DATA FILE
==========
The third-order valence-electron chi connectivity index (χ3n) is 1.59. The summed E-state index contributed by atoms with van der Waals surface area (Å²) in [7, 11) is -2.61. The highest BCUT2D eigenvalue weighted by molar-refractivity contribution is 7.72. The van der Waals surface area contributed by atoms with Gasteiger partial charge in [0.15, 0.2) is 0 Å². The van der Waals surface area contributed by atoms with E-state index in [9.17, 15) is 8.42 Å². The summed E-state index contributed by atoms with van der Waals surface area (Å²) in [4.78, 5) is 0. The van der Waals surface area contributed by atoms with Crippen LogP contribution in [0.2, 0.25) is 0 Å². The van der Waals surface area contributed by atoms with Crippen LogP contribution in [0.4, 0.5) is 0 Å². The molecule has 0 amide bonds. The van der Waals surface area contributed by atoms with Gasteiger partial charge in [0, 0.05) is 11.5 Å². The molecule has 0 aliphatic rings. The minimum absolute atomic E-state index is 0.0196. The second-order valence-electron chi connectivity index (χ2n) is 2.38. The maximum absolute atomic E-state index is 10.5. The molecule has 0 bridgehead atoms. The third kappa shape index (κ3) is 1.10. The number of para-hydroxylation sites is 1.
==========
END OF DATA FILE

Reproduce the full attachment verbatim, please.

The third-order valence-electron chi connectivity index (χ3n) is 1.59. The summed E-state index contributed by atoms with van der Waals surface area (Å²) in [7, 11) is -2.61. The highest BCUT2D eigenvalue weighted by molar-refractivity contribution is 7.72. The van der Waals surface area contributed by atoms with Gasteiger partial charge in [0.15, 0.2) is 0 Å². The van der Waals surface area contributed by atoms with E-state index in [9.17, 15) is 8.42 Å². The summed E-state index contributed by atoms with van der Waals surface area (Å²) in [4.78, 5) is 0. The van der Waals surface area contributed by atoms with Crippen LogP contribution in [0.2, 0.25) is 0 Å². The van der Waals surface area contributed by atoms with Crippen LogP contribution in [0.4, 0.5) is 0 Å². The molecule has 0 amide bonds. The van der Waals surface area contributed by atoms with Gasteiger partial charge in [0, 0.05) is 11.5 Å². The molecule has 0 aliphatic rings. The minimum absolute atomic E-state index is 0.0196. The second-order valence-electron chi connectivity index (χ2n) is 2.38. The maximum absolute atomic E-state index is 10.5. The molecule has 0 bridgehead atoms. The third kappa shape index (κ3) is 1.10. The number of para-hydroxylation sites is 1.